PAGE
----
If you’re looking to add a little crunch to your greenhouse lineup, then you’re in the right place! Celery can be a daunting vegetable to grow for even the most experienced growers, due to its long growing season and tendency to bolt in extreme temperatures. But, armed with the right tools and knowledge, anyone can grow celery in a greenhouse.
You may have heard that a greenhouse is a great place to start celery from seed before transplanting to the outdoor garden. Did you know that you can grow celery to harvest in a greenhouse as well? In fact, celery is a great greenhouse crop for the shoulder seasons or even throughout the winter.
With the help of our guide, you’ll be able to grow your own celery that will put store-bought celery to shame in no time!
The health benefits of celery
Celery’s origins stem from the Mediterranean region, where it has been grown for thousands of years. But, unlike many popular vegetables, celery wasn’t originally grown as a source of nutrition. Given that celery is a low-calorie food, perhaps that comes as no surprise.
Instead, celery was cultivated in ancient Rome for its curative properties; it was even thought to be an aphrodisiac. The Greeks and Romans also used celery leaves to weave crowns, but it wasn’t until the 1600s that celery became popular for its culinary uses.
Today, celery is a staple in many cuisines and adds a welcome crunch to dishes such as salads, soups, and stews. It’s also often eaten raw as a crunchy snack, perhaps dipped in ranch dressing.
No matter how you enjoy it, though, celery is low-calorie, high in fiber, and very flavorful – making it a great vegetable to start growing in the greenhouse.
How to choose the right variety of celery to grow
There are three main types of celery to choose from: green or pascal, golden or self-blanching, and celeriac. Within these types, there are specific varieties. Some varieties bring out unique qualities such as color, size, and flavor.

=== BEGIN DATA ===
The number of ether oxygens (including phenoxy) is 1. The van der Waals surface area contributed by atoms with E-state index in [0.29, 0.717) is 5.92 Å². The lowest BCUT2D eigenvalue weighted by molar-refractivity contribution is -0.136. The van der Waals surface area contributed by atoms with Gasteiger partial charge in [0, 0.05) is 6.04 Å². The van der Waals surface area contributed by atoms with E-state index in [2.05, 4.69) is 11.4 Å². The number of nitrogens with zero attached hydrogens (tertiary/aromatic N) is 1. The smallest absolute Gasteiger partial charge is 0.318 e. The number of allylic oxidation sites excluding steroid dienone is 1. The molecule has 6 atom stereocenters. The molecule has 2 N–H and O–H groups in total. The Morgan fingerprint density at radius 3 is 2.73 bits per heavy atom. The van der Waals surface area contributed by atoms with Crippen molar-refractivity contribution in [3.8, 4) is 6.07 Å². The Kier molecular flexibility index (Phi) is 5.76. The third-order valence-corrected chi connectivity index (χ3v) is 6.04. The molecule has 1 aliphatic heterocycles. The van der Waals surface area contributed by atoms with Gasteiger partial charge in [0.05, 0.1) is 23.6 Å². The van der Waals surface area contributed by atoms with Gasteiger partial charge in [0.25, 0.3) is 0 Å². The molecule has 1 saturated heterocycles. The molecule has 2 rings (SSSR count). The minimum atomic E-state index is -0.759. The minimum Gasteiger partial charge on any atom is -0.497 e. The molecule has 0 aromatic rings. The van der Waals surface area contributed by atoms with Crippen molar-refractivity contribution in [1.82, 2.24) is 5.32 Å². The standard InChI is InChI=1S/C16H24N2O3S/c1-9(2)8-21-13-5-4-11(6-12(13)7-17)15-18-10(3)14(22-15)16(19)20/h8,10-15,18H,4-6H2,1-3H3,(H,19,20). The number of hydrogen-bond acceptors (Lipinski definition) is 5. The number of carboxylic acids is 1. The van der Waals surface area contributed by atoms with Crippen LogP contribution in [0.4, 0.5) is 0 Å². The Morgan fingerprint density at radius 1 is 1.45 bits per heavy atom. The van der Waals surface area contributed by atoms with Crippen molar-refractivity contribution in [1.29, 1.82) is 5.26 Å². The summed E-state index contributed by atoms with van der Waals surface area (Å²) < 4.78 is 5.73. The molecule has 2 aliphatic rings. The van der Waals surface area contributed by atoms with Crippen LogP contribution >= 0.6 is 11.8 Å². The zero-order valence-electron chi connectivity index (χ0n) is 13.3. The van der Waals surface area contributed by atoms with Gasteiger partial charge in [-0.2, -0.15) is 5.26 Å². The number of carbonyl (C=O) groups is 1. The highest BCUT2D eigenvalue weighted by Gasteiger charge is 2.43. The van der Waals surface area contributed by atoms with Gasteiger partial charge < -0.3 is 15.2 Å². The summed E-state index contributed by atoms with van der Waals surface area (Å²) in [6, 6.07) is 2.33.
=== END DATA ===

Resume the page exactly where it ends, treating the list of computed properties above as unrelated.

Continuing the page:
Let’s take a closer look at these three types of celery so you can choose the right type and variety for your greenhouse garden:
Green or pascal
Green celery, also known as Pascal celery, is the most common type of celery, and the one you’re most likely to find in grocery stores. Its green color darkens as it is exposed to sunlight, indicating a higher nutrient density, but also a higher flavor intensity and toughness.
To prevent green celery from getting too dark, gardeners use a technique called blanching, where they cover the stems to block out sunlight. To do this in the greenhouse, you can use paper, cardboard, soil, or mulch.
A subclass of the typical green celery is cutting celery, also known as leaf or chinese celery. While this celery can be grown to maturity, the stalks are generally smaller than the standard varieties with a more concentrated flavor. As a result, you can start harvesting the stalks much earlier for a continuous harvest.
A great variety of green celery to grow in the greenhouse is Tall Utah, which yields a sturdy crop with great flavor.
Golden or self-blanching
In most cases, seeing yellow in your celery patch is a cry for help. With golden celery however, the rich yellow color is exactly what you want. While maintaining a strong, sweet flavor, the lighter color makes the blanching process unnecessary.
Typically planted in individual blocks, self-blanching celery can be the perfect introduction to growing celery, as it tends to have more resilience to changes in temperature.
The Tango Green self-blanching variety is a sweet hybrid celery that can be planted close together for a heartier crop.
Unlike the other two types of celery, celeriac is cultivated for its bulbous stem rather than its shoots. While it’s commonly known as celery root or knob celery, the “knob” is in fact still part of the stem, and not a root.
With all the expected flavor of celery stalks concentrated into a bulb, celeriac is commonly used in soups and stews or mashed up into a casserole.
Balena F1 Celeriac is an outstanding hybrid variety of celeriac that has a shorter growing season and can withstand the cold – making it a great option for winter greenhouse growing.
Quick overview of growing celery in a greenhouse
- Type: Cool-season crop
- Time from seed to harvest: 140 days
- Germination temp: 70-75°F